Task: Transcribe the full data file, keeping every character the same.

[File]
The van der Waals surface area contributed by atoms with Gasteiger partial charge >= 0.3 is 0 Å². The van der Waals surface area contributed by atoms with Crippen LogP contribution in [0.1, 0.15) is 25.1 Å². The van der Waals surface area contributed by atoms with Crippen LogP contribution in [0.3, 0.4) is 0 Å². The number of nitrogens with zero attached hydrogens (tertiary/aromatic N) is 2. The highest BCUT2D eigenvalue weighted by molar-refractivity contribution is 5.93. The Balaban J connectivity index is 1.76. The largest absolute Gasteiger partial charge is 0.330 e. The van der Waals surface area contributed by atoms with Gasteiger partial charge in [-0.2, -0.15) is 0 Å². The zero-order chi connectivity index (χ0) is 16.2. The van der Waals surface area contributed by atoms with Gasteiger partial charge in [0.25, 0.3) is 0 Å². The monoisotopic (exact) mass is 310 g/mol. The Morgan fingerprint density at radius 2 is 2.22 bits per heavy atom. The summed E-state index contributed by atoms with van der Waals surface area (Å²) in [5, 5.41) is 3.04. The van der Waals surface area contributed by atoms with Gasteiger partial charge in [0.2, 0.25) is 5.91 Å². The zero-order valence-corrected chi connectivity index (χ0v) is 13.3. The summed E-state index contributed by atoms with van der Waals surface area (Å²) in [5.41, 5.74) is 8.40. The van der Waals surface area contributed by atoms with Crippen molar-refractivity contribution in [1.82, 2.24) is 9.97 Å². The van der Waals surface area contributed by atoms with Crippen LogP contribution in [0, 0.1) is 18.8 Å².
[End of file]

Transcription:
The van der Waals surface area contributed by atoms with Gasteiger partial charge >= 0.3 is 0 Å². The van der Waals surface area contributed by atoms with Crippen LogP contribution in [0.1, 0.15) is 25.1 Å². The van der Waals surface area contributed by atoms with Crippen LogP contribution in [0.3, 0.4) is 0 Å². The number of nitrogens with zero attached hydrogens (tertiary/aromatic N) is 2. The highest BCUT2D eigenvalue weighted by molar-refractivity contribution is 5.93. The Balaban J connectivity index is 1.76. The largest absolute Gasteiger partial charge is 0.330 e. The van der Waals surface area contributed by atoms with Gasteiger partial charge in [-0.2, -0.15) is 0 Å². The zero-order chi connectivity index (χ0) is 16.2. The van der Waals surface area contributed by atoms with Gasteiger partial charge in [0.25, 0.3) is 0 Å². The monoisotopic (exact) mass is 310 g/mol. The Morgan fingerprint density at radius 2 is 2.22 bits per heavy atom. The summed E-state index contributed by atoms with van der Waals surface area (Å²) in [5, 5.41) is 3.04. The van der Waals surface area contributed by atoms with Gasteiger partial charge in [0.2, 0.25) is 5.91 Å². The zero-order valence-corrected chi connectivity index (χ0v) is 13.3. The summed E-state index contributed by atoms with van der Waals surface area (Å²) in [5.41, 5.74) is 8.40. The van der Waals surface area contributed by atoms with Crippen molar-refractivity contribution in [1.82, 2.24) is 9.97 Å². The van der Waals surface area contributed by atoms with Crippen LogP contribution in [0, 0.1) is 18.8 Å².